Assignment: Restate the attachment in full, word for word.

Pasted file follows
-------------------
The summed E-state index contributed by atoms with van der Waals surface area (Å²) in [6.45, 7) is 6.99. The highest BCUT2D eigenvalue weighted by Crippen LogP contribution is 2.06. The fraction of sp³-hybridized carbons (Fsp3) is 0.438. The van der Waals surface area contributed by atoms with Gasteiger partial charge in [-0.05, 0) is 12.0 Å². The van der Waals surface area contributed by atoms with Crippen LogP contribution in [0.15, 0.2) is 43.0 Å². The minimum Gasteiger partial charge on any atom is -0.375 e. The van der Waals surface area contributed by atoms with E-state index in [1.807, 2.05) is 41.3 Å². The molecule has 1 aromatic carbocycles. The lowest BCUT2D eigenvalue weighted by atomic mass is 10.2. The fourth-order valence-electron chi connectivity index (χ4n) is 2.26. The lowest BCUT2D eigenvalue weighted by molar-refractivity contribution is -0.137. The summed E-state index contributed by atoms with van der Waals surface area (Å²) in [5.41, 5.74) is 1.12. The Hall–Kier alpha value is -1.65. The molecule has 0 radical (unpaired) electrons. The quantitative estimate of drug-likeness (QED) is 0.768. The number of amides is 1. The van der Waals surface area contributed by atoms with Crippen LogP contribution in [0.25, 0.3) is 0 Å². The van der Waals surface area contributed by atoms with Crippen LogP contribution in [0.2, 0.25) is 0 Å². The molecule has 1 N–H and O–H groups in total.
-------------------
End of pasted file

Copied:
The summed E-state index contributed by atoms with van der Waals surface area (Å²) in [6.45, 7) is 6.99. The highest BCUT2D eigenvalue weighted by Crippen LogP contribution is 2.06. The fraction of sp³-hybridized carbons (Fsp3) is 0.438. The van der Waals surface area contributed by atoms with Gasteiger partial charge in [-0.05, 0) is 12.0 Å². The van der Waals surface area contributed by atoms with Crippen LogP contribution in [0.15, 0.2) is 43.0 Å². The minimum Gasteiger partial charge on any atom is -0.375 e. The van der Waals surface area contributed by atoms with E-state index in [1.807, 2.05) is 41.3 Å². The molecule has 1 aromatic carbocycles. The lowest BCUT2D eigenvalue weighted by atomic mass is 10.2. The fourth-order valence-electron chi connectivity index (χ4n) is 2.26. The lowest BCUT2D eigenvalue weighted by molar-refractivity contribution is -0.137. The summed E-state index contributed by atoms with van der Waals surface area (Å²) in [5.41, 5.74) is 1.12. The Hall–Kier alpha value is -1.65. The molecule has 0 radical (unpaired) electrons. The quantitative estimate of drug-likeness (QED) is 0.768. The number of amides is 1. The van der Waals surface area contributed by atoms with Crippen LogP contribution in [0.25, 0.3) is 0 Å². The van der Waals surface area contributed by atoms with Crippen LogP contribution in [0.2, 0.25) is 0 Å². The molecule has 1 N–H and O–H groups in total.